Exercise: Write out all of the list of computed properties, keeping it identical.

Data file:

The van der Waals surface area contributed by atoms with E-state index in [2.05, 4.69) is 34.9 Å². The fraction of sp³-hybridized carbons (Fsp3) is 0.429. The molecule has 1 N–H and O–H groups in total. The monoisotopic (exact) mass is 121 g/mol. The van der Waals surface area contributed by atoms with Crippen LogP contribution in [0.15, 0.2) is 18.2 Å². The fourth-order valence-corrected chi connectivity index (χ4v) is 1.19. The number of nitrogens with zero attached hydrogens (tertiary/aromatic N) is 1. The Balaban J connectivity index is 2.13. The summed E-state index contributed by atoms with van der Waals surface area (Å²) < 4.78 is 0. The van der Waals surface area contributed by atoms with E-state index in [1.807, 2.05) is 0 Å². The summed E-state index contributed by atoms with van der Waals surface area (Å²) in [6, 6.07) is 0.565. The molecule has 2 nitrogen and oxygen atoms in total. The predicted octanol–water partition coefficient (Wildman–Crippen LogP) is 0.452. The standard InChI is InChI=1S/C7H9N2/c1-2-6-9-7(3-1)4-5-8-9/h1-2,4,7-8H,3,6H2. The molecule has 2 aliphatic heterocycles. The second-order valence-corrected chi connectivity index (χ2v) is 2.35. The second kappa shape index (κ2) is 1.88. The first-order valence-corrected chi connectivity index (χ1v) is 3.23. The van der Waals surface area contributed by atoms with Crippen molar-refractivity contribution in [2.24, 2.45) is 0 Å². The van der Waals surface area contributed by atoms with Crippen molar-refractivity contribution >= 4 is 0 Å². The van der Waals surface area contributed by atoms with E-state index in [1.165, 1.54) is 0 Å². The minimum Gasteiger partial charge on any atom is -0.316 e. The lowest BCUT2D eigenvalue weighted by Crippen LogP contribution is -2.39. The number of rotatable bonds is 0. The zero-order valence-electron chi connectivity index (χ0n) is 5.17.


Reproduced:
The van der Waals surface area contributed by atoms with E-state index in [2.05, 4.69) is 34.9 Å². The fraction of sp³-hybridized carbons (Fsp3) is 0.429. The molecule has 1 N–H and O–H groups in total. The monoisotopic (exact) mass is 121 g/mol. The van der Waals surface area contributed by atoms with Crippen LogP contribution in [0.15, 0.2) is 18.2 Å². The fourth-order valence-corrected chi connectivity index (χ4v) is 1.19. The number of nitrogens with zero attached hydrogens (tertiary/aromatic N) is 1. The Balaban J connectivity index is 2.13. The summed E-state index contributed by atoms with van der Waals surface area (Å²) < 4.78 is 0. The van der Waals surface area contributed by atoms with E-state index in [1.807, 2.05) is 0 Å². The summed E-state index contributed by atoms with van der Waals surface area (Å²) in [6, 6.07) is 0.565. The molecule has 2 nitrogen and oxygen atoms in total. The predicted octanol–water partition coefficient (Wildman–Crippen LogP) is 0.452. The standard InChI is InChI=1S/C7H9N2/c1-2-6-9-7(3-1)4-5-8-9/h1-2,4,7-8H,3,6H2. The molecule has 2 aliphatic heterocycles. The second-order valence-corrected chi connectivity index (χ2v) is 2.35. The second kappa shape index (κ2) is 1.88. The first-order valence-corrected chi connectivity index (χ1v) is 3.23. The van der Waals surface area contributed by atoms with Crippen molar-refractivity contribution in [2.24, 2.45) is 0 Å². The van der Waals surface area contributed by atoms with Crippen molar-refractivity contribution >= 4 is 0 Å². The van der Waals surface area contributed by atoms with E-state index in [1.165, 1.54) is 0 Å². The minimum Gasteiger partial charge on any atom is -0.316 e. The lowest BCUT2D eigenvalue weighted by Crippen LogP contribution is -2.39. The number of rotatable bonds is 0. The zero-order valence-electron chi connectivity index (χ0n) is 5.17.